No matter how dedicated or determined you think that you are, at the end of the day, you are still just one person. That means you have the same 24 hours as everyone else, the same 7 days in a week. And while you may be fueled by some unbridled enthusiasm and passion in the early days, working yourself to the bone is only going to lead to burnout. And that goes precisely against the mantra of the dot com lifestyle.
Because you only have so many hours (and because you likely want to work fewer hours), it is in your own best interest to outsource tasks that would otherwise occupy your time. This way, you free up more time to focus on tasks that are uniquely yours (and that no one else can do), as well as simply free up more time to enjoy that dot com lifestyle.
You may be tempted to tackle of these tasks and projects yourself, because they might look relatively simple and straightforward on the surface. However, you’ll quickly find that they can consume a lot of your time and resources… time and resources that you’d be better off spending elsewhere.
You might see yourself as the voice of your blog. And depending on your niche and the way that you’ve positioned your brand, that might be true. However, you really need to think about how you can keep up with producing that great content on a reliable schedule when you’re just one person. What can you get someone else to do?
As John wrote several years ago, “When you outsource your blogging work, you’re in a sense, living on arbitrage. I do not write the sponsored reviews on my blog. Instead, I have Michael Kwan write it. I charge $500 for a sponsored post. I pay Michael less than that. The difference between what I buy it for and what I sell it for is the arbitrage profit.”
It’s true. He works less and makes more.
Unless you’re already graphically inclined and you are especially talented at design work, this is probably something you want to leave to the professionals. Even if you already have PhotoShop and InDesign on your computer (and especially if you don’t), it’s a much more efficient use of your time to let a professional designer come up with a cover for your ebooks and print books.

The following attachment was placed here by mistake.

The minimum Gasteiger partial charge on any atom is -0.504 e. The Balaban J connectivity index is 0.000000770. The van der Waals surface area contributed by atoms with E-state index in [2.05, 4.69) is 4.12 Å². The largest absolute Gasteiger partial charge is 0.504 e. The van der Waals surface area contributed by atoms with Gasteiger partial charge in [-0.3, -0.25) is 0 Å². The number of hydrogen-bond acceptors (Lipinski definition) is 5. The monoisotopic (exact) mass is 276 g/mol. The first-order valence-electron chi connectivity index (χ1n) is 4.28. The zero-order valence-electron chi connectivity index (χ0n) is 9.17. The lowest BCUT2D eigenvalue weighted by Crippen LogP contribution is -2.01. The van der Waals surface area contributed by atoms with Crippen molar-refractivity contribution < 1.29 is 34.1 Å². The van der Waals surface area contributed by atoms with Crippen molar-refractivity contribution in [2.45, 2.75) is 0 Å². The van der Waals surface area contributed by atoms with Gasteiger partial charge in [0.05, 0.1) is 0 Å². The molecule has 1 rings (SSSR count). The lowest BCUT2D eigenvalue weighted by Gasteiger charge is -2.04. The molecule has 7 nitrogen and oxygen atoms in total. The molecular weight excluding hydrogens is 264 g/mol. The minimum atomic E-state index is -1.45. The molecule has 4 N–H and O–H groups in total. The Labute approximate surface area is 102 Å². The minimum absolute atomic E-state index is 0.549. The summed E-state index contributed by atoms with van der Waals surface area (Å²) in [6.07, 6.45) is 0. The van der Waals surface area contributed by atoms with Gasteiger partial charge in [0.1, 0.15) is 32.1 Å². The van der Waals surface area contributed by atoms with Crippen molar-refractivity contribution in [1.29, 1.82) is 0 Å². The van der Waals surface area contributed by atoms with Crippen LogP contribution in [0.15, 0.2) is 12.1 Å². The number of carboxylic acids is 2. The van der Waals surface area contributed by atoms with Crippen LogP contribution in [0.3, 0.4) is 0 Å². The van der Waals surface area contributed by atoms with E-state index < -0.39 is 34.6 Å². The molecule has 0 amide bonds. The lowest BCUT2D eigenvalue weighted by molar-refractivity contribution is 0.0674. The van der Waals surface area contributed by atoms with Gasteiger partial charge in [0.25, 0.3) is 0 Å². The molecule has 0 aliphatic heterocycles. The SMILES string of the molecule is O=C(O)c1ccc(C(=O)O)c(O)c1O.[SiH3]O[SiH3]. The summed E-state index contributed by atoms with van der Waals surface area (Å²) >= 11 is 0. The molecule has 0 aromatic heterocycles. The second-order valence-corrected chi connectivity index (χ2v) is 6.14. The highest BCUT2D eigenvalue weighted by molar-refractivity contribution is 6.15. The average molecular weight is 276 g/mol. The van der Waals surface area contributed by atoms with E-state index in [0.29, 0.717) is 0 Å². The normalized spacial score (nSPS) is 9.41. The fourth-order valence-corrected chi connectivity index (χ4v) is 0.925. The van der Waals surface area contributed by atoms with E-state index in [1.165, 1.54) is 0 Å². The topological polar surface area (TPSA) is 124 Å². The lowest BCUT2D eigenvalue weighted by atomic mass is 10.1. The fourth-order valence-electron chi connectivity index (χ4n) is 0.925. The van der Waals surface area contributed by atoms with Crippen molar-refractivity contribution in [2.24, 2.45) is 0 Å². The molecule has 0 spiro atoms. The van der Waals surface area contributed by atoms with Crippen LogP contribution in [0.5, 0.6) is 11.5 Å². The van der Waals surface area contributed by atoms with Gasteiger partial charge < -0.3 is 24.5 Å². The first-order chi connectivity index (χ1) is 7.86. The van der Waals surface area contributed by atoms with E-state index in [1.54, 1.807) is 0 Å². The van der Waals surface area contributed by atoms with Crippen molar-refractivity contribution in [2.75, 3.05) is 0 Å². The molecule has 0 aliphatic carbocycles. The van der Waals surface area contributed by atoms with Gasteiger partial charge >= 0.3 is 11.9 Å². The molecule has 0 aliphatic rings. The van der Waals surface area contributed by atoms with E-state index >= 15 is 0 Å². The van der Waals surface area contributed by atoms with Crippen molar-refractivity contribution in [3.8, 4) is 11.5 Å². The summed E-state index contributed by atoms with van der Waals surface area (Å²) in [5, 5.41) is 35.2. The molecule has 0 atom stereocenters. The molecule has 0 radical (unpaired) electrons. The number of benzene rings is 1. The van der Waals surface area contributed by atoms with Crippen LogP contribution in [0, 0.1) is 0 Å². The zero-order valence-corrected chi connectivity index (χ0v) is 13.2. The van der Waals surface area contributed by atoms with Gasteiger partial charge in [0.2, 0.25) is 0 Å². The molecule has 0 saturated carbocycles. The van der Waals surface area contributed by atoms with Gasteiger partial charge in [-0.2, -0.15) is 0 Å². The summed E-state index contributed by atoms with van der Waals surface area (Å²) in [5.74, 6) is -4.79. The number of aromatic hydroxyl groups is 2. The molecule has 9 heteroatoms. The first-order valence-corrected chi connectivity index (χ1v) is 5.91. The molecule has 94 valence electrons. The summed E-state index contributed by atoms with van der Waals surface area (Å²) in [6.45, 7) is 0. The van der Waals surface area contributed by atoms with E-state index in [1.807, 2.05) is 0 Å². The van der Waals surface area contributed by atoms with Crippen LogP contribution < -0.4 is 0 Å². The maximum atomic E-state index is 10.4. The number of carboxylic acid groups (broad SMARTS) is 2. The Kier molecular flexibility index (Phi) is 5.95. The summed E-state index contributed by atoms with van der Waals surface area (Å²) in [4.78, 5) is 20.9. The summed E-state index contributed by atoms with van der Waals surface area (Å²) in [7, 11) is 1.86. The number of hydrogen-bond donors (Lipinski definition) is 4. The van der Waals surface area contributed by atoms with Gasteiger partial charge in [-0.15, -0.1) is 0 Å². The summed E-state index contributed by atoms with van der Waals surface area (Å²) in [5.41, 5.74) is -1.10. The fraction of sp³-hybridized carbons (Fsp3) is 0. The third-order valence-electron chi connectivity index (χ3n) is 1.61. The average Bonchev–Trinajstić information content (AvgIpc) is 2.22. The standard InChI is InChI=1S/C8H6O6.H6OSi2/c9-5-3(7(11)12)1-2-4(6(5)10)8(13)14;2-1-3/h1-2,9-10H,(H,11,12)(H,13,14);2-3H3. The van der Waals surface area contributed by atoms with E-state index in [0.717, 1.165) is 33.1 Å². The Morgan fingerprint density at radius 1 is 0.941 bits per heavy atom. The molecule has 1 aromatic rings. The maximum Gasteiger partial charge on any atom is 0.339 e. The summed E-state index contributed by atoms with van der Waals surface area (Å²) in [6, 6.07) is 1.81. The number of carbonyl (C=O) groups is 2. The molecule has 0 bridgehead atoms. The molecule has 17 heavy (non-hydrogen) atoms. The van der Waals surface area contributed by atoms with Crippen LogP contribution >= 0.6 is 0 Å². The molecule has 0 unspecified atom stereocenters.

Yes, it’s true that there are free tools out there (like Canva) complete with templates for ebook covers. And you might end up with something perfectly respectable too, but you could end up spending a lot of time on something that looks rather amateur. People who know what they are doing can do it better and do it faster.
Video is the name of the game these days. While the videos you post on YouTube don’t necessarily need to have an intro sequence or an animated brand logo intro, they do add a certain level of polish and professionalism to your videos. And they help a lot of with branding too.
Whether you want to utilize a “glitch” animation with your own photos, a video montage that highlights what your channel is about, or a 3D animation of your logo flashing across the screen, it’s easiest (and remarkably affordable) to outsource the intro to someone else.
The most affordable options will likely utilize a template for After Effects or something similar, but with suitable customization, none will be the wiser anyhow.
Every blogger wants to be a YouTuber, and every YouTuber wants to be a podcaster. As popular as video has become in the past few years, podcasts have seen a huge resurgence too. Audio appears to be the next big battlefield (if it isn’t already). And if you’ve got a podcast, you want to make sure you provide the best listener experience too.
This doesn’t just mean providing good audio quality and ensuring your podcast is available through most of the major distribution channels. It also means having great show notes, so people will know how to find what you reference in each episode. You can also go a step above and offer full transcripts, perhaps for your patrons on Patreon.
Show notes and transcripts are relatively simple, but they are awfully time consuming. Outsource this task to a freelancer who can do it faster than you can.
Save Time, Make Money
There are two basic tenets to living the dot com lifestyle. First, you’ve got to work less and make more. Part of this comes from developing passive income streams, and part of it comes from removing you from the business to some extent. To this end, you’ve got to spend money to save time and earn more money. Outsourcing can do that.
Second, the work that you do have to do should be something that you’re good at and that you generally enjoy. While there will always be some undesirable tasks on your plate, you need to make the conscious decision about how you want to spend your time. Once it’s gone, it’s gone.
Wouldn’t you rather explore a new creative endeavor or spend an afternoon playing with the kids than going through your podcast, line by line, transcribing every word? Yeah. That’s what I thought.